Countries with an educated workforce are generally rich. This is why most people want to have a good education for themselves and their children. It pays off not only for the individual, but for society.

Health care is also important. People who are sick do not go to work as often as those who are healthy. This extends to people taking time off work to care for sick relatives who have less access to health professionals.  To the extent that access to high quality health care allows the population to be fit enough to turn up to work, there is a clear productivity boost from wide access to good health care.

All of which goes to the point that economic growth can be nurtured by more than just interest rates, printing money, tax and government spending.

Policies that reducing income equality and improve access of low income people to education and health care is good for GDP.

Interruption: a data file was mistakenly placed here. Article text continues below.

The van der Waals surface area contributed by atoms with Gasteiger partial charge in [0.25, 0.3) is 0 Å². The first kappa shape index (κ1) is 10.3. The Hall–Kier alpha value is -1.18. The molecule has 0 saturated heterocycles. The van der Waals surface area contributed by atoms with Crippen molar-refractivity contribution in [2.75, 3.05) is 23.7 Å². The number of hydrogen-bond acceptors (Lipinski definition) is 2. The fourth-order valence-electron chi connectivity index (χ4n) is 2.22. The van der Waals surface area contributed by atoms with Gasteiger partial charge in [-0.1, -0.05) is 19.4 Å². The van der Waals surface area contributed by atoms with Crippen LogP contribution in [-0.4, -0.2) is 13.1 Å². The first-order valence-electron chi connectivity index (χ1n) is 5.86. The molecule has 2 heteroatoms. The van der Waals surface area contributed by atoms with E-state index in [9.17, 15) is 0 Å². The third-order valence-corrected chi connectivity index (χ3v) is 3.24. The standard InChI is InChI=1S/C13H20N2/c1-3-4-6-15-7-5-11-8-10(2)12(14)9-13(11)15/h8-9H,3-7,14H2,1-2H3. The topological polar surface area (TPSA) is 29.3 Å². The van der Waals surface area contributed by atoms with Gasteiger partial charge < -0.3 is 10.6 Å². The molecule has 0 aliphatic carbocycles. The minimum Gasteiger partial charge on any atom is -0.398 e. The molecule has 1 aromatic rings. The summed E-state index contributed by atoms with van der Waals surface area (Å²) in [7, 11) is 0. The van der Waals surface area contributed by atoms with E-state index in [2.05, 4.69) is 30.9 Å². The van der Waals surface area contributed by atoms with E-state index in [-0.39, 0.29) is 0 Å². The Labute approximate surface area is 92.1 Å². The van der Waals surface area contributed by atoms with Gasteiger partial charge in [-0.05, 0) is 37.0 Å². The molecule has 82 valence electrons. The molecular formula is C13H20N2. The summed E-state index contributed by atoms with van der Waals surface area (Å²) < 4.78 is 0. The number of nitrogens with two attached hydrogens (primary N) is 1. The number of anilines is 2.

Maybe policies aimed at reducing inequality will be the new wave of thinking when it come to generating stronger economic growth.  It will take bold political leadership but when other policies have had limited success, it seems a matter of time before this path is taken.

 

First published at The Kouk Blog. Tuesday 10 July 2018.

See: https://thekouk.com/item/620-tackling-inequality-has-the-potential-to-drive-the-kind-of-economic-growth-australia-has-been-looking-for.html

Stephen Koukoulas is one of Australia’s leading economic visionaries, a past Chief Economist of Citibank, heading global research in London for TD and a former Senior Economic Advisor to the Prime Minister.

6 Comments

  1. Too much government involvement, and policy makers like Mr Koukoulas who advanced socialist agendas, are to blame for the present mess. For him to suggest a Marxist (ie; even further Left) answer now that his failed policies are shown to have failed simply beggars belief.